Discussion about female pleasure hits the mainstream every couple of years.
Usually, it’s around a pop culture moment, like 50 Shades of Grey or that episode of Sex and the City. In these moments, women’s sexual pleasure is presented as hilarious, strange and foreign - even to the women experiencing it.
Why? Because we are not taught about pleasure when we are young, we are taught about anatomy.
Mostly, we are taught about “right” and “wrong”.
76% of high schools in the US teach abstinence only. In those cases, the message is: Sex is dangerous! Avoid it till your heterosexual marriage! Pleasure isn’t a part of the conversation when having sex means you’ll ‘be like a used toothbrush or a chewed-up piece of gum’.
And yet, while the conversation on pleasure is silenced, all around us there is sex. Sexuality and sex sell fragrances, cars, even sandwiches.
Our hyper-sexual culture encourages us to gaze up at ‘SEX!!’ as it follows us around from highways to chip packets, but culture does not encourage us to talk about it, to ask questions. For some, it is almost impossible to talk about how it feels, without feeling like a sinner.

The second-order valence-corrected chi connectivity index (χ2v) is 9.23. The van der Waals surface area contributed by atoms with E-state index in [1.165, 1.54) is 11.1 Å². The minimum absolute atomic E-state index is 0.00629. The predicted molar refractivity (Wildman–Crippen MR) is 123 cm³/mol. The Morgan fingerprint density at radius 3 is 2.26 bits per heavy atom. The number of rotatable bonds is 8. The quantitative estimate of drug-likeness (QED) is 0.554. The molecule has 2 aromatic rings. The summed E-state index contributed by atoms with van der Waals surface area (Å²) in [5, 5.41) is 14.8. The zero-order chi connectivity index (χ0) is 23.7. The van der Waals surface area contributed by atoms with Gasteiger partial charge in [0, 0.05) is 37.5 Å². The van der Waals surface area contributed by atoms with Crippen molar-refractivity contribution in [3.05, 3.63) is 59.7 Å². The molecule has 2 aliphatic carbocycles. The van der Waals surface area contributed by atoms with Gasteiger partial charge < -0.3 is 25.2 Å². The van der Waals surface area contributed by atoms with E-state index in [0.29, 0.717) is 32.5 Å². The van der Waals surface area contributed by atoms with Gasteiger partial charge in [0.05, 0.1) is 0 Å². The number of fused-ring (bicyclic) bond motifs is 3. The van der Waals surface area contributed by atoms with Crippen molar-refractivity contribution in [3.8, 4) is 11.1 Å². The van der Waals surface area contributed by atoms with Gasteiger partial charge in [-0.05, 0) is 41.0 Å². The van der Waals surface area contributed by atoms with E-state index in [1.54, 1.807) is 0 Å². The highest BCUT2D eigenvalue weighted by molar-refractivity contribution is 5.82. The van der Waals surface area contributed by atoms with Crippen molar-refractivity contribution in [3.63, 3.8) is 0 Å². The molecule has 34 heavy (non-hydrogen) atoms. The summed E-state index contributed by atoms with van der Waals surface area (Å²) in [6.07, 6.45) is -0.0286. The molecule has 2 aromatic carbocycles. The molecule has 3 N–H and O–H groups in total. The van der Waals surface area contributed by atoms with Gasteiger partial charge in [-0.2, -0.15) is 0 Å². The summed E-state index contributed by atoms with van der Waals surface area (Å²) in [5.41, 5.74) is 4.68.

Yet, the ethics of combining technology and sexuality indicates we should. If we do not talk about pleasure, how else will we make sense of teledildonics, connecting people to devices across the world to sustain intimacy?
How will we utilize groundbreaking research on the female body and advanced engineering to tap into a market estimated at $15 billion, if we can’t acknowledge women’s pleasure without feeling ashamed?
In 2017, female sex and pleasure should not have to equal sleazy or sinful. Just the same as talking about periods, a normal sexual health for women during their reproductive age, should not be embarrassing.
As technology races ahead, our openness and attitudes toward female sexuality must catch up.